Friday, 9 March 2018

Terror of the Vervoids

Chapter The 80th, where Agatha Christie meets John Wyndham meets a Thesaurus.

The Doctor's on trial for his life because of something or other - best to skip over all that, really - and is presenting his defence, a precognitive projection of an event in his future. This is a bit tricky, legally-speaking: how can one defend against a capital punishment with a potential future which won't happen if one gets executed for one's previous crimes? Is it even a defence if the good behaviour hasn't happened yet, so can't refute any accusations made about one's past? Anyway, this is all admissible, because everything seems to be permitted according to Gallifreyan law, it's bonkers - anything goes. Also, it's mandatory in a Time Lord courtroom to use myriad polysyllabic verbiage, which can make it difficult to follow what's being adumbrated.

The defence concerns an incident aboard a spaceship, the Hyperion III, with a murder mystery or three, an attempted hijack, espionage, and a minor conspiracy to cover-up some dubious scientific experiments. These experiments created walking vegetable creatures, the Vervoids, who escape from the hold and kill pretty much everyone in the ship that hasn't been killed already. It sounds exciting doesn't it? And it is, except when it gets interrupted to bang on about the Doctor's trial. In this future tale, the Doctor and Mel (a friend he hasn't met yet) solve the mystery and destroy the Vervoids. This lands the Doctor in even more trouble in the courtroom, as he's committed genocide, which makes it even more likely that he'll get executed. Except, he hasn't done the genocide yet, that's in his future; and, if he gets executed for the genocide, he won't actually commit the genocide. My brain hurts.

Watched with the whole family (the Better Half and three kids, two boys aged 11 and 8 and a girl aged 5) from the DVD over a brace of nights, two episodes by two. It went down well, with mostly hushed viewing, and each cliffhanger garnered excited cries of "Next ep, next ep". Both the middle child and the B.H. separately moaned about the frequency (both in terms of pitch and number of instances) of Mel's screaming. The eldest described the Vervoids, amusingly and I suppose somewhat aptly, as being "made of food" (the Vervoids have been victims of worse visual comparisons over the years).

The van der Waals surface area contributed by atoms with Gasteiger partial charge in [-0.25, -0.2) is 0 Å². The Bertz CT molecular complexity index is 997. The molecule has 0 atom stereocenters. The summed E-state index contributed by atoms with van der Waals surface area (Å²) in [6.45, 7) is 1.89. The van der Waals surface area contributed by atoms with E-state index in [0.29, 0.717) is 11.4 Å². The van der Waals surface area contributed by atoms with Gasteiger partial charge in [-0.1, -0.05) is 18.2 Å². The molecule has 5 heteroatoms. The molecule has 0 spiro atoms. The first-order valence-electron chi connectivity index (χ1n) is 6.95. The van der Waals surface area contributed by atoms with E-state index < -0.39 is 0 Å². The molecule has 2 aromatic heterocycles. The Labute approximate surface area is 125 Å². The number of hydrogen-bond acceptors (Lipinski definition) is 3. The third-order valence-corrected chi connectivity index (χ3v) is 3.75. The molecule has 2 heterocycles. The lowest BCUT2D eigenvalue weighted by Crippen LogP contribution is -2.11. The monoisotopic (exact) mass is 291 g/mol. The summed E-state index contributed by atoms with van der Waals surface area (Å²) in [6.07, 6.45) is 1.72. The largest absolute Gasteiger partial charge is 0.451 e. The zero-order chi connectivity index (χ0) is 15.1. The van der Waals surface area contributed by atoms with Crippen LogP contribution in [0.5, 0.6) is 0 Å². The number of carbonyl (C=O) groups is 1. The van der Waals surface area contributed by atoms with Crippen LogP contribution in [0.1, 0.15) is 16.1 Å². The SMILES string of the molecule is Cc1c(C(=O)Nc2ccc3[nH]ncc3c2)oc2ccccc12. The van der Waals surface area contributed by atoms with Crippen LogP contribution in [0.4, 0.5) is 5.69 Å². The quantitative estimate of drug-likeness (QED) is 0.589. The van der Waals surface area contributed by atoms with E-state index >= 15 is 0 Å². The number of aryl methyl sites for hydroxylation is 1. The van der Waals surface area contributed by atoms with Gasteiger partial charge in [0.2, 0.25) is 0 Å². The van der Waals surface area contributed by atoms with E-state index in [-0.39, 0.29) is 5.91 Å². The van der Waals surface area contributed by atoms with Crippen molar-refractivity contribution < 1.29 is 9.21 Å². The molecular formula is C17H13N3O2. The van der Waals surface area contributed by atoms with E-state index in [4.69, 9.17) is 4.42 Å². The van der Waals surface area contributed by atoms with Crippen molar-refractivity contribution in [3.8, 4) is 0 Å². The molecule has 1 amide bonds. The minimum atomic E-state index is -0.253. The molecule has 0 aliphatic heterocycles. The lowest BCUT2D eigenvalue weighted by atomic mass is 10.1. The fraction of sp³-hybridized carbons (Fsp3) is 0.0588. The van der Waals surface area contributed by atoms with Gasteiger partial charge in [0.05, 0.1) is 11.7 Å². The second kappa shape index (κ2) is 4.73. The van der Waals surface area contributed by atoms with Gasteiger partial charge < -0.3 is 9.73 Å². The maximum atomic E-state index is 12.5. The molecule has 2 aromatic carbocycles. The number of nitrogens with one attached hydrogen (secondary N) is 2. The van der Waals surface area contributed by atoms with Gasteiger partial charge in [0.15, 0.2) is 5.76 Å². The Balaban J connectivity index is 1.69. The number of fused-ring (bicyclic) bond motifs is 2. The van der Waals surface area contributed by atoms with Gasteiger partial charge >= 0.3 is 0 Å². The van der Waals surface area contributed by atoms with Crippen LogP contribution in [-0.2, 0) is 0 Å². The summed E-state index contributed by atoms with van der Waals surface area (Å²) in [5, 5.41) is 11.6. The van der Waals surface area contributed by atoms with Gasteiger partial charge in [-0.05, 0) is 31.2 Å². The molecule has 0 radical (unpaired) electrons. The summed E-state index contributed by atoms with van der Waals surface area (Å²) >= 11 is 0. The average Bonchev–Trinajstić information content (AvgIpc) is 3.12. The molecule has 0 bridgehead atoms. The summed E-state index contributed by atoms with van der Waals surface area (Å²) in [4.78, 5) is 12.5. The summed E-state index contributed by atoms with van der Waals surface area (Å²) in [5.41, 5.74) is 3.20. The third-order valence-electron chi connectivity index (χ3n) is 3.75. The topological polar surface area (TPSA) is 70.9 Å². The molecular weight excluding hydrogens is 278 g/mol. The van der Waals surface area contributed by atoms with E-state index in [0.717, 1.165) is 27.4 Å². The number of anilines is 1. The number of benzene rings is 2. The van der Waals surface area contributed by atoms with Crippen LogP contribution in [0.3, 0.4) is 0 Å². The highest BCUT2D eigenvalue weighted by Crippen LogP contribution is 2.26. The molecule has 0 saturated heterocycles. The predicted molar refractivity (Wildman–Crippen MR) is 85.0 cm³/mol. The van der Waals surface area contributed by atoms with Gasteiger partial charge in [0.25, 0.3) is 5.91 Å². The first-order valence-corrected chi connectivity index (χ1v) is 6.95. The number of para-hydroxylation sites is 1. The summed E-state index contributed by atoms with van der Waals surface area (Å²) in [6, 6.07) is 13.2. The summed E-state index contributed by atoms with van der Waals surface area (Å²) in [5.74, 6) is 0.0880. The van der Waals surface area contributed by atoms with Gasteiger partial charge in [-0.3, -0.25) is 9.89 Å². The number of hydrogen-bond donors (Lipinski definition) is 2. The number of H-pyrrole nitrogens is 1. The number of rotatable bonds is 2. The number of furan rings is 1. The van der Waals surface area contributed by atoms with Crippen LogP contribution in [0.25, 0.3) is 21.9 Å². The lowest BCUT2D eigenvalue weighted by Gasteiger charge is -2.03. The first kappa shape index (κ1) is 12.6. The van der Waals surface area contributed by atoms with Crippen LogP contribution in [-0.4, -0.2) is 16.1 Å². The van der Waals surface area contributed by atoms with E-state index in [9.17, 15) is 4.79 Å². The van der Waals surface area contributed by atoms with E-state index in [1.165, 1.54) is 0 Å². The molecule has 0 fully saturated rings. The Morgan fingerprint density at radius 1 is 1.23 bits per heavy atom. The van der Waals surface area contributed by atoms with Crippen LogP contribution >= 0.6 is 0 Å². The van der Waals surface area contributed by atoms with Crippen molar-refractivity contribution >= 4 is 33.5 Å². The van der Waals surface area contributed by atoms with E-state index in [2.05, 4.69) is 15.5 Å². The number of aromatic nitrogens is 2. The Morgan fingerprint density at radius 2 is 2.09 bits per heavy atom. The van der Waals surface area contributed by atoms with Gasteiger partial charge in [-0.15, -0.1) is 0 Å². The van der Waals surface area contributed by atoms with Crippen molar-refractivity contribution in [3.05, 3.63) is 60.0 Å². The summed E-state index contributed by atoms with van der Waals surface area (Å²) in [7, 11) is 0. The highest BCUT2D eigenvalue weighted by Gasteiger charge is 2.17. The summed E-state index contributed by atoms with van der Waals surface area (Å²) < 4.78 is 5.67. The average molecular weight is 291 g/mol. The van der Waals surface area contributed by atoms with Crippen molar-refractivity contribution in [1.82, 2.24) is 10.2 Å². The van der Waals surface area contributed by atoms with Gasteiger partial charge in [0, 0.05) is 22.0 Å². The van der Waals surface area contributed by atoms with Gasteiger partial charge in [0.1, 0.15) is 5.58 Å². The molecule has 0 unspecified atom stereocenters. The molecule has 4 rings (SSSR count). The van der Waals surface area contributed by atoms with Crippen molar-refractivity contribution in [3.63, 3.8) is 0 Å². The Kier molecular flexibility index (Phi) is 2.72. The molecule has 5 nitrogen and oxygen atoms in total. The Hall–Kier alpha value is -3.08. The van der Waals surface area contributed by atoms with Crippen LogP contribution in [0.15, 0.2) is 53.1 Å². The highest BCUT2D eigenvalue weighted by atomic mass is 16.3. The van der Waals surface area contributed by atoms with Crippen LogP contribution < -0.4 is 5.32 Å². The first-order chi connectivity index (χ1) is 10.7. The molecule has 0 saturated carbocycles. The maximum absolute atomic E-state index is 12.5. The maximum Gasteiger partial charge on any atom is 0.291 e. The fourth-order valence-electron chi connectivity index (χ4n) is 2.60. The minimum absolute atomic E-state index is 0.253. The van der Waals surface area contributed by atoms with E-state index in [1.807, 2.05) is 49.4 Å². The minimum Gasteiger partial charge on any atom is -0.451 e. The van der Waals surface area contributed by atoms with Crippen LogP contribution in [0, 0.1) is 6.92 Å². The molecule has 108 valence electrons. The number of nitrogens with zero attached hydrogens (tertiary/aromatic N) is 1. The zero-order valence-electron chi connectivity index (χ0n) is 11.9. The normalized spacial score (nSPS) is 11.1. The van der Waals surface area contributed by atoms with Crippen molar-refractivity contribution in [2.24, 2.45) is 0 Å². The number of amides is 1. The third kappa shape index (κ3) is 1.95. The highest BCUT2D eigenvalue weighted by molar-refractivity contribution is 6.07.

First-time round:
The one thing that leapt to mind about watching this for the first time (on its debut BBC1 broadcast in November 1986) was that my sister saw the final episode before me. This did not happen very often, as she usually didn't watch Doctor Who at all. I'd been out somewhere for Saturday afternoon, probably to do DJ or fund-raising duties at Worthing Hospital Radio, which I was involved with around this time; she was at home, and must have been bored. When I got back, she told me it was the guy from Brookside who done it before I could even cue up the video recording. Luckily, I remained unspoilered despite this slightly unkind divulgence. This was due to a misunderstanding on behalf of myself or Doctor Who Magazine's previewer: the preview for the third part of the Trial narrative (in DWM 118, fact fans) covered all the final six episodes as if they were one lump.

This is not as surprising as it might seem: the numbering of the Trial episodes suggests it's all one story, so there's no rule as to how and where or even if you split it up; the now standard division into four, and their unofficial titles, had not quite been established then. The final six episodes were made as one block, identified with a single production code, with the same director. The action between the fourth and fifth episodes of the six is continuous. Why wouldn't someone think they were all one piece? Unless one had actually seen them, of course, but it's very possible the previewer hadn't. Anyway, the only clue in the magazine (from memory - all the back issues of that vintage are in a cupboard somewhere that I'm not going to search through just to check) was a comment that the story took a different turn towards the end, and the last two episodes included Anthony Ainley's Master. I was expecting six episodes set on the Hyperion III, with a big reveal of the true villain two thirds of the way through. As such, I brushed off my sibling's comments as only part of the picture: I knew it was Beard-Face who was really behind it all. It only dawned on me what was actually going on at the point when it was supposed to dawn on me. Sometimes two wrongs do make a right.